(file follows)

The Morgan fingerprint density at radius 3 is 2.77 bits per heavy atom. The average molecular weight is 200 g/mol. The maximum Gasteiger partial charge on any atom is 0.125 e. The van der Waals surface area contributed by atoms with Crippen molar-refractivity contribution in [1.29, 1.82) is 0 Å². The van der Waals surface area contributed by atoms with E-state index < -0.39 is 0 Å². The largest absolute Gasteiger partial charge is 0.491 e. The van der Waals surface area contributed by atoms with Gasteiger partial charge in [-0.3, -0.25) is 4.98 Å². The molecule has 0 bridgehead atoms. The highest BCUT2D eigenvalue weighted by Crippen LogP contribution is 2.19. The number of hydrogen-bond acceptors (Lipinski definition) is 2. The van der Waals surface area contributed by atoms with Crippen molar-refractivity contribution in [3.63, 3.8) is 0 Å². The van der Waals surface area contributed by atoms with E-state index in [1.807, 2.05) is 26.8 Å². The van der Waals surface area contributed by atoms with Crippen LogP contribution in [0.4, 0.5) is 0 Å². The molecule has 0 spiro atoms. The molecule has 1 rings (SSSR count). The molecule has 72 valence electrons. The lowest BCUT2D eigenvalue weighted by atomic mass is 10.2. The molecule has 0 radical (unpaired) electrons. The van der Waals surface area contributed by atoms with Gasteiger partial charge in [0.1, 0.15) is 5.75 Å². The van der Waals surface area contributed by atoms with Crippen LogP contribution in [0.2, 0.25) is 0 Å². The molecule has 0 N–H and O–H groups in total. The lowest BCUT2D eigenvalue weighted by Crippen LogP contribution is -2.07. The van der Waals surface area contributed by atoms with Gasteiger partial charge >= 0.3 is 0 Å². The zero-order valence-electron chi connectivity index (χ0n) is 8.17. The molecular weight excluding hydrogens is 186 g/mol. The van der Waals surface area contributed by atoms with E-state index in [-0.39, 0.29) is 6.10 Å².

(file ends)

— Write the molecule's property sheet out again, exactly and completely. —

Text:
The Morgan fingerprint density at radius 3 is 2.77 bits per heavy atom. The average molecular weight is 200 g/mol. The maximum Gasteiger partial charge on any atom is 0.125 e. The van der Waals surface area contributed by atoms with Crippen molar-refractivity contribution in [1.29, 1.82) is 0 Å². The van der Waals surface area contributed by atoms with E-state index < -0.39 is 0 Å². The largest absolute Gasteiger partial charge is 0.491 e. The van der Waals surface area contributed by atoms with Gasteiger partial charge in [-0.3, -0.25) is 4.98 Å². The molecule has 0 bridgehead atoms. The highest BCUT2D eigenvalue weighted by Crippen LogP contribution is 2.19. The number of hydrogen-bond acceptors (Lipinski definition) is 2. The van der Waals surface area contributed by atoms with Crippen molar-refractivity contribution in [3.63, 3.8) is 0 Å². The van der Waals surface area contributed by atoms with E-state index in [1.807, 2.05) is 26.8 Å². The van der Waals surface area contributed by atoms with Crippen LogP contribution in [0.4, 0.5) is 0 Å². The molecule has 0 spiro atoms. The molecule has 1 rings (SSSR count). The molecule has 72 valence electrons. The lowest BCUT2D eigenvalue weighted by atomic mass is 10.2. The molecule has 0 radical (unpaired) electrons. The van der Waals surface area contributed by atoms with Gasteiger partial charge in [0.1, 0.15) is 5.75 Å². The van der Waals surface area contributed by atoms with Crippen LogP contribution in [0.2, 0.25) is 0 Å². The molecule has 0 N–H and O–H groups in total. The lowest BCUT2D eigenvalue weighted by Crippen LogP contribution is -2.07. The van der Waals surface area contributed by atoms with Gasteiger partial charge >= 0.3 is 0 Å². The zero-order valence-electron chi connectivity index (χ0n) is 8.17. The molecular weight excluding hydrogens is 186 g/mol. The van der Waals surface area contributed by atoms with E-state index in [-0.39, 0.29) is 6.10 Å².